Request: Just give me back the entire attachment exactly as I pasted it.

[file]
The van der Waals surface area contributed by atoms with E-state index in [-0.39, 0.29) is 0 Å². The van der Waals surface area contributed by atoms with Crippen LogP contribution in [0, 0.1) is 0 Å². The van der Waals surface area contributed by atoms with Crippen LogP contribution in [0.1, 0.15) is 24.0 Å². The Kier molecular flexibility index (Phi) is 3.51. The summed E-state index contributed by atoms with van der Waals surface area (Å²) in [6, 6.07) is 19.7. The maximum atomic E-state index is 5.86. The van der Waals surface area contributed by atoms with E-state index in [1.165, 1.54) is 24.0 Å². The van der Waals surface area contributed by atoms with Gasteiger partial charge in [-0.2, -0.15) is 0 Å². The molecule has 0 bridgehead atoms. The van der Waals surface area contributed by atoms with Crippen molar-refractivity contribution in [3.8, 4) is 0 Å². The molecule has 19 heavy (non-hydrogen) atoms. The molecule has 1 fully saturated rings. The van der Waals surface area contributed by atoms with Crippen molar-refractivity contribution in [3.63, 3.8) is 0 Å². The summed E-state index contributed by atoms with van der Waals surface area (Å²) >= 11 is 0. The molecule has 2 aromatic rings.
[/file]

The van der Waals surface area contributed by atoms with E-state index in [-0.39, 0.29) is 0 Å². The van der Waals surface area contributed by atoms with Crippen LogP contribution in [0, 0.1) is 0 Å². The van der Waals surface area contributed by atoms with Crippen LogP contribution in [0.1, 0.15) is 24.0 Å². The Kier molecular flexibility index (Phi) is 3.51. The summed E-state index contributed by atoms with van der Waals surface area (Å²) in [6, 6.07) is 19.7. The maximum atomic E-state index is 5.86. The van der Waals surface area contributed by atoms with E-state index in [1.165, 1.54) is 24.0 Å². The van der Waals surface area contributed by atoms with Gasteiger partial charge in [-0.2, -0.15) is 0 Å². The molecule has 0 bridgehead atoms. The van der Waals surface area contributed by atoms with Crippen molar-refractivity contribution in [3.8, 4) is 0 Å². The molecule has 19 heavy (non-hydrogen) atoms. The molecule has 1 fully saturated rings. The van der Waals surface area contributed by atoms with Crippen molar-refractivity contribution in [3.63, 3.8) is 0 Å². The summed E-state index contributed by atoms with van der Waals surface area (Å²) >= 11 is 0. The molecule has 2 aromatic rings.